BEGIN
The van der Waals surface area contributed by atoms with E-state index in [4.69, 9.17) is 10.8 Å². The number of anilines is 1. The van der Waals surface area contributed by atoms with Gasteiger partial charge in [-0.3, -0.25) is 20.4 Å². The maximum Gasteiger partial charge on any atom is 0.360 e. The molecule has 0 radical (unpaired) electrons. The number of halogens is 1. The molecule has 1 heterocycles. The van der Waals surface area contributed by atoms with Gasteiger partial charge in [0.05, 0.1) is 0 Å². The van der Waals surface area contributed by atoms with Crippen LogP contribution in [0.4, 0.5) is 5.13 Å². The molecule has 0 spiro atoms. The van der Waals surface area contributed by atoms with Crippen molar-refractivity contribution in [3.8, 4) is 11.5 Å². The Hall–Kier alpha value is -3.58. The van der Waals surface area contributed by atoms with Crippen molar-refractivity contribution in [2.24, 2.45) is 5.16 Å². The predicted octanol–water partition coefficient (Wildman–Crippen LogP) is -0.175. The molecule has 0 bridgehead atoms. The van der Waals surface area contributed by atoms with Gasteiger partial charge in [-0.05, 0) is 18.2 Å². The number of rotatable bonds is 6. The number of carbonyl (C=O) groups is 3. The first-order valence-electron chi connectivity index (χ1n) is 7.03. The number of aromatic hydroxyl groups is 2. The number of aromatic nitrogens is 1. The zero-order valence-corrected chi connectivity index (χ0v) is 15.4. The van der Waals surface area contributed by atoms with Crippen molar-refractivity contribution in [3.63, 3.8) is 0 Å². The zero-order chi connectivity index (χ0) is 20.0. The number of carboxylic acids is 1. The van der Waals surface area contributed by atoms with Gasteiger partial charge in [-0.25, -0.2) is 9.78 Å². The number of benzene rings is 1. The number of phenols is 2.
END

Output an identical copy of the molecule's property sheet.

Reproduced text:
The van der Waals surface area contributed by atoms with E-state index in [4.69, 9.17) is 10.8 Å². The number of anilines is 1. The van der Waals surface area contributed by atoms with Gasteiger partial charge in [-0.3, -0.25) is 20.4 Å². The maximum Gasteiger partial charge on any atom is 0.360 e. The molecule has 0 radical (unpaired) electrons. The number of halogens is 1. The molecule has 1 heterocycles. The van der Waals surface area contributed by atoms with Gasteiger partial charge in [0.05, 0.1) is 0 Å². The van der Waals surface area contributed by atoms with Crippen LogP contribution in [0.4, 0.5) is 5.13 Å². The molecule has 0 spiro atoms. The van der Waals surface area contributed by atoms with Crippen molar-refractivity contribution in [3.8, 4) is 11.5 Å². The Hall–Kier alpha value is -3.58. The van der Waals surface area contributed by atoms with Crippen molar-refractivity contribution in [2.24, 2.45) is 5.16 Å². The predicted octanol–water partition coefficient (Wildman–Crippen LogP) is -0.175. The molecule has 0 bridgehead atoms. The van der Waals surface area contributed by atoms with Gasteiger partial charge in [-0.05, 0) is 18.2 Å². The number of rotatable bonds is 6. The number of carbonyl (C=O) groups is 3. The first-order valence-electron chi connectivity index (χ1n) is 7.03. The number of aromatic hydroxyl groups is 2. The number of aromatic nitrogens is 1. The zero-order valence-corrected chi connectivity index (χ0v) is 15.4. The van der Waals surface area contributed by atoms with Crippen molar-refractivity contribution in [3.63, 3.8) is 0 Å². The zero-order chi connectivity index (χ0) is 20.0. The number of carboxylic acids is 1. The van der Waals surface area contributed by atoms with Gasteiger partial charge in [-0.25, -0.2) is 9.78 Å². The number of benzene rings is 1. The number of phenols is 2.